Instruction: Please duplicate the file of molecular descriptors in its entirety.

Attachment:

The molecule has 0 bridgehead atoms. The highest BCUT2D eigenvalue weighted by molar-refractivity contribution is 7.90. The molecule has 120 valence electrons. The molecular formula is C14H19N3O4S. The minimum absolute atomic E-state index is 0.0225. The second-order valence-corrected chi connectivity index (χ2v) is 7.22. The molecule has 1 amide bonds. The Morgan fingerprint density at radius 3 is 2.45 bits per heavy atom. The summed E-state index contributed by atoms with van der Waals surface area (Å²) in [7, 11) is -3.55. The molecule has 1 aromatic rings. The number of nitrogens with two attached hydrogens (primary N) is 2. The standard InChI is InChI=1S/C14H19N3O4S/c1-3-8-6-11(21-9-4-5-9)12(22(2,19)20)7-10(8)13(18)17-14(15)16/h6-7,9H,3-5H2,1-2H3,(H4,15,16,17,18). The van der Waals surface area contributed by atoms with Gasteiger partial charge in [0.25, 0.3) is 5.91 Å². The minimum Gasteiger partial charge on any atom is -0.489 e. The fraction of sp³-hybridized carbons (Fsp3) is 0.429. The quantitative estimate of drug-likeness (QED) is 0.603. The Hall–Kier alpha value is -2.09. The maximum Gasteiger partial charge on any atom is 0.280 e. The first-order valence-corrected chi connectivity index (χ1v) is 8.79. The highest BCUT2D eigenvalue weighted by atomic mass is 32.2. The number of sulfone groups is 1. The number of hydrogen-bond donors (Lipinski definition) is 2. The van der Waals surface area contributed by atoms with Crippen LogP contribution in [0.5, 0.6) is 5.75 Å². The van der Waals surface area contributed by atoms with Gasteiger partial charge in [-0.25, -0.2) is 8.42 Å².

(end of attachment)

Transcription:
The molecule has 0 bridgehead atoms. The highest BCUT2D eigenvalue weighted by molar-refractivity contribution is 7.90. The molecule has 120 valence electrons. The molecular formula is C14H19N3O4S. The minimum absolute atomic E-state index is 0.0225. The second-order valence-corrected chi connectivity index (χ2v) is 7.22. The molecule has 1 amide bonds. The Morgan fingerprint density at radius 3 is 2.45 bits per heavy atom. The summed E-state index contributed by atoms with van der Waals surface area (Å²) in [7, 11) is -3.55. The molecule has 1 aromatic rings. The number of nitrogens with two attached hydrogens (primary N) is 2. The standard InChI is InChI=1S/C14H19N3O4S/c1-3-8-6-11(21-9-4-5-9)12(22(2,19)20)7-10(8)13(18)17-14(15)16/h6-7,9H,3-5H2,1-2H3,(H4,15,16,17,18). The van der Waals surface area contributed by atoms with Gasteiger partial charge in [0.25, 0.3) is 5.91 Å². The minimum Gasteiger partial charge on any atom is -0.489 e. The fraction of sp³-hybridized carbons (Fsp3) is 0.429. The quantitative estimate of drug-likeness (QED) is 0.603. The Hall–Kier alpha value is -2.09. The maximum Gasteiger partial charge on any atom is 0.280 e. The first-order valence-corrected chi connectivity index (χ1v) is 8.79. The highest BCUT2D eigenvalue weighted by atomic mass is 32.2. The number of sulfone groups is 1. The number of hydrogen-bond donors (Lipinski definition) is 2. The van der Waals surface area contributed by atoms with Crippen LogP contribution in [0.5, 0.6) is 5.75 Å². The van der Waals surface area contributed by atoms with Gasteiger partial charge in [-0.25, -0.2) is 8.42 Å².